Penny, a Navy chaplain's wife, witnesses a violent crime and struggles with post traumatic stress while her husband is on his first deployment. Far from family and friends, she fights to heal for the sake of her seven-year-old son, even though ordinary tasks take heroic efforts. She's haunted by flashbacks and is tormented by fear, so she designs a project to speed her recovery: doing one small, kind act for a different person each day. The results are sometimes funny, sometimes heartbreaking, and often used by God in surprising ways.

PRAISE for Stepping Into Sunlight:


“Hinck, a 2008 Christy finalist for visionary fiction, offers an
especially grounded tale of sudden trauma and slow healing.

Narrator Penny Sullivan witnesses a horrific crime shortly before
her navy chaplain husband is deployed, so she is forced to cope alone with the psychological fallout from what she saw. Family issues from her past complicate her struggle and enhance its credibility. Strong Christian themes form a natural part of the narrative. Penny Sullivan's faith is shaken, and she wonders why God would appear to permit evil and whether her emotional turmoil can be healed.

A supporting cast of characters, from a nosy neighbor to the busy
faithful servant to the downtrodden who heads a local mission, adds quirk and richness. Hinck is a mother of four, and it shows in authentic details in her characterization of the narrator's worried, loving seven-year-old son who gets his first pet in some cute comic relief. Hinck has done her homework on post-traumatic stress syndrome, and is not afraid to show readers that challenges can deepen faith.”
-- Publisher's Weekly

"In this uplifting novel set in Chesapeake, VA, Penny Sullivan is
losing her grip after witnessing a traumatic event. . . Well written and
compelling, this title will appeal to readers of Karen Kingsbury, Ann Tatlock, and Angela Elwell Hunt.”
-- Library Journal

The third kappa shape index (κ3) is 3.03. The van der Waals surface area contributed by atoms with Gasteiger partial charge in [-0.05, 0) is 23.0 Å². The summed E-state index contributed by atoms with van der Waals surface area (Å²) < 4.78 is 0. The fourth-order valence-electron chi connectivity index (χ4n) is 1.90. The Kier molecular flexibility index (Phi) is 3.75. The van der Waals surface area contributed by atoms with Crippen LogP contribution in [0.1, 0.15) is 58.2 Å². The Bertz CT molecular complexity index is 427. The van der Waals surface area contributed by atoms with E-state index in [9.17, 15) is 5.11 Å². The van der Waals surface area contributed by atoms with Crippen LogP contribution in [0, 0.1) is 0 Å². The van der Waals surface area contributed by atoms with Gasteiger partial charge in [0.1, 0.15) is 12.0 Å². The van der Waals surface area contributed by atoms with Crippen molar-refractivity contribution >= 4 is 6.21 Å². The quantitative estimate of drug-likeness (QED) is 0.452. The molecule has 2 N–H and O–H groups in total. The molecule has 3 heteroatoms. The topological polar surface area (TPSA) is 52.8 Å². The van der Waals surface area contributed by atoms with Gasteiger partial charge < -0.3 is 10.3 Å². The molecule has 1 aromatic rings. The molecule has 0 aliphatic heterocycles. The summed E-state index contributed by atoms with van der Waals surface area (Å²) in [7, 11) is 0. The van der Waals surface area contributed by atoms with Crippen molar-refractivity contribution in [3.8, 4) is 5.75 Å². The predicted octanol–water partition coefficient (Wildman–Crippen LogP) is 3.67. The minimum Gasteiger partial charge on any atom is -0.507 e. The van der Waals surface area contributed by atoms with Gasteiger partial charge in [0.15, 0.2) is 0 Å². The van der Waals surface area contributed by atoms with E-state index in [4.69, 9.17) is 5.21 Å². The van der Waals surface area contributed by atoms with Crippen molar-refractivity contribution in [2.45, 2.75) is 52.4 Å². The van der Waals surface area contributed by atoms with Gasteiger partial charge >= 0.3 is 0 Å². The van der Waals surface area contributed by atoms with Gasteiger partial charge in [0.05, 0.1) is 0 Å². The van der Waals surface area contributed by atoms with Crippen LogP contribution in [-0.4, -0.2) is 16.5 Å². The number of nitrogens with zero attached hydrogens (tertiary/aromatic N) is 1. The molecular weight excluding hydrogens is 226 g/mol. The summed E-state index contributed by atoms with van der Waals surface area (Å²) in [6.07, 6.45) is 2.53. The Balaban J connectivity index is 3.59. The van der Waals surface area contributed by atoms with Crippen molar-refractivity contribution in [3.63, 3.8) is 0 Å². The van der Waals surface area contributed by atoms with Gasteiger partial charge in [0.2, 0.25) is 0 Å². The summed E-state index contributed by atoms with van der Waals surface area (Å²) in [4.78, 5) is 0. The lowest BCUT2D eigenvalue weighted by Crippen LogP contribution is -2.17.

“Told with humor and lump-in-the-throat insight, Stepping Into Sunlight
is a compelling story of learning to live again after trauma. This was my first Sharon Hinck novel, but it garnered her a permanent spot on my favorite authors list.”
--Deborah Raney, author of A Vow to Cherish and THE CLAYBURN NOVELS series

“For anyone who has ever been afraid of what life may hold (and who
hasn't?), Sharon's novel is a beacon of hope and healing. Kudos!”
--Roxanne Henke, author of After Anne and Learning to Fly

“With a deft hand Hinck ushers the reader into the frustrating, inward
world of the victim, challenging us to gauge the level of our compassion for those who walk a journey we can't adequately imagine and daring us to wonder if we, too, could flatten our fears and replace them with modest, indiscriminate kindness.”
--Susan Meissner, author of Blue Heart Blessed

“A beautifully woven story of one woman's desperation, determination .
. . and hope. A cast of oddball, but thoroughly charming, characters, make this book a delightful read from start to finish. Highly recommended.”
--Kathryn Cushman, author of A Promise to Remember and Waiting for
Daybreak

“After finishing it, I wanted to press it into the hands of everyone I meet
and say, 'THIS! This is what my God is like! This is where you can find hope! This is what it means to live for Christ even when things are horrifically ugly around you. This is healing. This is what it looks like to hurt and to heal.' No pious platitudes. Reality Faith.”
--Cynthia Ruchti, “Heartbeat of the Home” radio broadcasts

4 comments:

Tracy said...

Oh goody. I wanted to have a longer think about the answers Sharon so generously put so much time into. Now I'll be able to do that whenever the idea strikes :)

Thanks Rel....and Sharon.

Kim said...

This is FABULOUS!! I adored Restorer's Journey and am eagerly looking forward to reading the rest of Sharon's work! Her words are powerful and I truly believe God is using her in a mighty way. She has a servant's heart that seeks after God, and that is reflected in her writing!

Thanks for a terrific and encouraging interview!

Kim

Misty said...

Rel, I think I am going to have my momma send some Rice chex so I can make the party mix for next book club! You never know until you try! I enjoyed reading the story and laughing again! Thanks

Angela said...

it was good to re-read the interview, thanks.